Charles Dodgson “Alice Liddell as a beggar-maid from the story of Cophetua, 1858,” Favorite Photographs for 2013, #2

Figure 1 - Charles Dodgson's "

Figure 1 – Charles Dodgson’s “Charles Dodgson “Alice Liddell as a beggar-maid from the story of Cophetua, 1858,” from the Wikipedia and in the public domain.



Today’s favorite photograph is Charles Dodgson‘s (1832-1898) ” Alice Liddell (1852-1934) as a beggar-maid from the story of Cophetua, 1858.”  It contrasts, so similar yet so different, from the image of yesterday, Roman Vishniac’s “The only flowers of her youth, 1938.” One is imagined the other real.

Dodgson is, of course, the real name of Lewis Carroll the author of “Alice’s Adventures in Wonderland” and “Through the Looking Glass.”  And Alice Liddell is the namesake of the stories.  They were written for and dedicated to her.

It is difficult to look at one of Dodgson’s photographs of young girls without the more sordid aspects of these relationships coming to mind.  And, as I have said before, such too is the case for Dodgson’s contemporary Oscar Reijlander (1813-1875).  However, to my mind this is really a wonderfully playful and sensitive image.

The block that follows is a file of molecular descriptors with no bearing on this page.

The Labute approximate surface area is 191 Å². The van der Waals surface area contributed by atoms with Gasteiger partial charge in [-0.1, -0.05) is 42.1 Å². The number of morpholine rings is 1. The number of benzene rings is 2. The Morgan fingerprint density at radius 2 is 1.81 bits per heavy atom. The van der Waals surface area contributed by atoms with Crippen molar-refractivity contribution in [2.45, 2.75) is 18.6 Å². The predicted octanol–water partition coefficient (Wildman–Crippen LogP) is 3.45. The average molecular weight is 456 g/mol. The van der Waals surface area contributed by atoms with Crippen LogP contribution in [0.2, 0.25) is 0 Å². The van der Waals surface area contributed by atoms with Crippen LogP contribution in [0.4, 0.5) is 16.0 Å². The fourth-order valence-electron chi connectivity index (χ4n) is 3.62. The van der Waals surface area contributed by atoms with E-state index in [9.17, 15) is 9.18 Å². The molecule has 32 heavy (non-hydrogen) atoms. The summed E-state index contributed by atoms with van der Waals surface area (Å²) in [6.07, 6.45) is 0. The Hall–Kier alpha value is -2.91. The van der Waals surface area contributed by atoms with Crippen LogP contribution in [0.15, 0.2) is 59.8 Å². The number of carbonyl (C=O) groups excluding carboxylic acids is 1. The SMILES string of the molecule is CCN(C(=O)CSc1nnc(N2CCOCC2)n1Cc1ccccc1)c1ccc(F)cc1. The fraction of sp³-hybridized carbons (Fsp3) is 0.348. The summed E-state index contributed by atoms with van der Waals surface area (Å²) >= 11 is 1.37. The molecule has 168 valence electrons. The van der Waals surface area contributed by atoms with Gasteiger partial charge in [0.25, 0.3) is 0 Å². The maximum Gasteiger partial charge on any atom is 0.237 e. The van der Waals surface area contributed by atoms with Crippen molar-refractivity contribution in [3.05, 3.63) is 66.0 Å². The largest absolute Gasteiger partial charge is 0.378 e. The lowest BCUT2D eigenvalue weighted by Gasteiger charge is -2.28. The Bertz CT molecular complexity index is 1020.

It is an image of emergent beauty and coming of age into womanhood.  So what about this Cophetua person? Cophetua was a mythical  African king who lacked sexual attraction to women. One day he is looking out his palace window, when he sees a young beggar, named Penelophon, who is suffering for her lack of clothes.  It is “love at first sight!”   Oy! So Cophetua vows that he will have this beggar as his wife or he will commit suicide.  Cophetua scatters a path of coins to attract Penelophon and when she approaches he informs her that she is to be his wife.  Now how can she refuse this offer? Uhh! The details of this story, unfortunately, make it even harder to ignore the more sordid side of Dodgson’s attraction.  Did I mention that Alice Liddell was six at the time of this photograph?

Needless-to-say a key appealing element of this image is its historic association, who the photographer is and who the subject is.  Beyond that the enigmatic expression on Alice’s face is charming, as is the three quarter view with her eyes towards the camera.  The way in which her hand is cupped to tell the story of Penelophon is such a simple yet compelling gesture.  The smudges of dirt on her legs add detail, and finally the lighting is wonderfully dramatic.  This picture reaches out to us across time from what was only the second decade of photography.



This entry was posted in Essays on Photography, Reviews and Critiques.